Therefore, not granting reasonable time to a candidate for production of OBC-NCL certificate would amount to violation of Clause 26 and Clause 10 read with Government norm any interpretation to the contrary would defeat the principles of affirmative action, equity and justice/reasonableness and fairness which are intrinsic in Articles 14 and 16 of the Constitution.

Rejecting the contention of the appellants that government norm and decisions in Abdul Rasheed’s case would apply only for grant of more time for production of OBC certificate and the same will not govern the issue of grant of more time for submission of NCL certificate, the Bench clarified,

“Only if the candidate concerned can establish that he/she belongs to OBC, can she/he establish the claim for NCL. So if more time is to be granted for submission of OBC certificate, then necessarily the same will apply for submission of NCL certificate as well. Moreover, this contention is highly hyper-technical, as the OBC-NCL certificate issued by the competent authority is a comprehensive one.”

In the instant case, the application submitted by the respondent was before the prescribed last date, she had also produced certificate dated 12-04-2016 certifying her OBC status and incidentally it was to be noted that that certificate also certified her NCL eligibility. The issue was only in regard to the variation of income for the year 2017-18. In view of the abovesaid aspects, the Bench held that, the considered findings made by the learned Single Judge in the impugned judgment in the in favour of the respondent interdicting with the impugned decision of the appellants that led to the rejection of her candidature for the post of Technical Assistant (Chemistry) reserved for OBC-NCL, could not be said to be illegal, wrong or perverse. Therefore, the Bench remarked,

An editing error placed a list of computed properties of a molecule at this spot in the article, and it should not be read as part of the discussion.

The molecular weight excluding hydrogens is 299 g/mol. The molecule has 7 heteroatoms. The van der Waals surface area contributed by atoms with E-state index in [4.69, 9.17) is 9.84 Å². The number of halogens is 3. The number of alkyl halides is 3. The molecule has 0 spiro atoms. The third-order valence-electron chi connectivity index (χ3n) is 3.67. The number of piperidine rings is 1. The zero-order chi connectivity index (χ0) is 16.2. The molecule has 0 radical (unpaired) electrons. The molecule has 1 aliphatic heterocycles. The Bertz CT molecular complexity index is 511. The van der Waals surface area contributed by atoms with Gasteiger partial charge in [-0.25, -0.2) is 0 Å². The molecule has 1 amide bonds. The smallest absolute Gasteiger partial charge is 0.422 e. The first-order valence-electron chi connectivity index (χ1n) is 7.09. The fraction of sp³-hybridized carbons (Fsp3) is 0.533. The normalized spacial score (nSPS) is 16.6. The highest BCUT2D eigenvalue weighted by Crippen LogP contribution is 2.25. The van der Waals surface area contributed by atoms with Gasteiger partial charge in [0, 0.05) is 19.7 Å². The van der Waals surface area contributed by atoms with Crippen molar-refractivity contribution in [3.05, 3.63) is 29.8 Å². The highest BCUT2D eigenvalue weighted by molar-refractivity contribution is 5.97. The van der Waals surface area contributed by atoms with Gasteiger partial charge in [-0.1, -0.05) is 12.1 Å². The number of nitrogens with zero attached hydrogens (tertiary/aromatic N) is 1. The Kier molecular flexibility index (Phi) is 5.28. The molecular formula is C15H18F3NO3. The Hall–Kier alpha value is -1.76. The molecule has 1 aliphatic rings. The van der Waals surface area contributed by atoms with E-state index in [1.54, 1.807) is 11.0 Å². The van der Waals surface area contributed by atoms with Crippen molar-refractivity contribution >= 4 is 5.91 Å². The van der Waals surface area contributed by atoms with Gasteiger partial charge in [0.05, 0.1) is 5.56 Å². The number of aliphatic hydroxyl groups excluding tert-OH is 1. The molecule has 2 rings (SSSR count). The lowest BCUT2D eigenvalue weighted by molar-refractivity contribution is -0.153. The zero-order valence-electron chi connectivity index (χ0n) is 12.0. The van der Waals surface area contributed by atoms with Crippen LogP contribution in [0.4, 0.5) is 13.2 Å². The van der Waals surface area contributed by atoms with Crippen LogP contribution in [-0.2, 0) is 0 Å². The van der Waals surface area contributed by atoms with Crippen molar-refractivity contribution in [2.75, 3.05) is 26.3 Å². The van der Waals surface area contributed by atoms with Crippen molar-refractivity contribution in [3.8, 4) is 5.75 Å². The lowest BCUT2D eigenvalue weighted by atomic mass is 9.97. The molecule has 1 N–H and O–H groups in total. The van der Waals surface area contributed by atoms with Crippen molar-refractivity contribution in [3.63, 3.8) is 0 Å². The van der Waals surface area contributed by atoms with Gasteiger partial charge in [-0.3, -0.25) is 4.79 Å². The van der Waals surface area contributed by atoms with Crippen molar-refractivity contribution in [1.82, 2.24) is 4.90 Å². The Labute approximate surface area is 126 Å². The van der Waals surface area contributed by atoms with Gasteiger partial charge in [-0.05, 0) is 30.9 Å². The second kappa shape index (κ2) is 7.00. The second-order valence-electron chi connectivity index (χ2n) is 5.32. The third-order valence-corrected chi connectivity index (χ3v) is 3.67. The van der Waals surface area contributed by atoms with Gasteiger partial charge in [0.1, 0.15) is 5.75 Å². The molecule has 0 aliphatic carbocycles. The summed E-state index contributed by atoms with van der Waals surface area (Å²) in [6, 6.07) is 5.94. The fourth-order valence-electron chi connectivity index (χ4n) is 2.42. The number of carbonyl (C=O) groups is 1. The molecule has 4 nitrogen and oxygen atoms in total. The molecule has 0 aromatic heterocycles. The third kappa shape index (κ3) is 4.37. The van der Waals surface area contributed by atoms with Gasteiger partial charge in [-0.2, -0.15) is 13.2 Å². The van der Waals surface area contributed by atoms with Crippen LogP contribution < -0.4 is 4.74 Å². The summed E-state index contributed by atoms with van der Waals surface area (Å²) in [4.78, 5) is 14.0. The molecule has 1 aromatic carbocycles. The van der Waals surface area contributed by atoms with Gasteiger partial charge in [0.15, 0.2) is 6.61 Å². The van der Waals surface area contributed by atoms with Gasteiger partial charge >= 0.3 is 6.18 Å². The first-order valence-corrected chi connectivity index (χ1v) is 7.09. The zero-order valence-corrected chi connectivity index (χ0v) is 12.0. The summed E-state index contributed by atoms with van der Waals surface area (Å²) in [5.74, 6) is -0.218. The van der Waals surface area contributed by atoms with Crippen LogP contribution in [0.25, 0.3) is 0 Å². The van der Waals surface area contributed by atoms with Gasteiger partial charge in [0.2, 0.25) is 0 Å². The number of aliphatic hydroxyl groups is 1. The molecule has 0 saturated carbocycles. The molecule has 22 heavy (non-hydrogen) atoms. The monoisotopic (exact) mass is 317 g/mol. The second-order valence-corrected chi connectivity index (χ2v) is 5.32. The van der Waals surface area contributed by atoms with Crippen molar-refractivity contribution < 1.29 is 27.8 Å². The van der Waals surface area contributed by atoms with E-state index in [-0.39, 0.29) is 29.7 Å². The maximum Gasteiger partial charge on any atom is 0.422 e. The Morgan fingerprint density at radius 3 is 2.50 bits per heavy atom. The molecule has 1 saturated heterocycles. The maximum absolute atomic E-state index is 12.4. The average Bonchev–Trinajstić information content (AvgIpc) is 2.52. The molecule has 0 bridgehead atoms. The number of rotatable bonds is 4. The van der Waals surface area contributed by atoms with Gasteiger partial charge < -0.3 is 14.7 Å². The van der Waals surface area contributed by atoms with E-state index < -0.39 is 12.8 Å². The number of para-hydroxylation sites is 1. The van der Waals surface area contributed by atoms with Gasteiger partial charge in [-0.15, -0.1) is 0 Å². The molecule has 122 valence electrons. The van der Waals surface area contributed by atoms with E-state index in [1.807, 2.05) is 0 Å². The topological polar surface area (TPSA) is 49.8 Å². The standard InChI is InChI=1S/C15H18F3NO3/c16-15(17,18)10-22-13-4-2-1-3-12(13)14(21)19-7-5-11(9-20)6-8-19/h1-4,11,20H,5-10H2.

“Rejection of the candidature of the respondent from the OBC category on the mere ground of belated submission of the relevant OBC-NCL certificate will only result in virtually throwing out a meritorious candidate with extensive research experience, in the facts and circumstances of this case. This will only lead to a situation where the rights and opportunities guaranteed to the respondent under Articles 14 and 16 of the Constitution of India will be flagrantly violated.”

[Indian Institute of Science Education and Research v. Smitha V S, 2021 SCC OnLine Ker 2483, decided on 07-04-2021]


Kamini Sharma, Editorial Assistant has reported this brief.


Appearance before the Court by:

For the Appellants: Sr. Adv. Sumathy Dandapani and Adv. Millu Dandapani

For the Respondent: Adv. S.P.Aravindakshan Pillay, Adv. N.Santha, Adv. Peter Jose Christo, Adv. S.A.Anand and Adv. L.Annapoorna

Join the discussion

Your email address will not be published.

This site uses Akismet to reduce spam. Learn how your comment data is processed.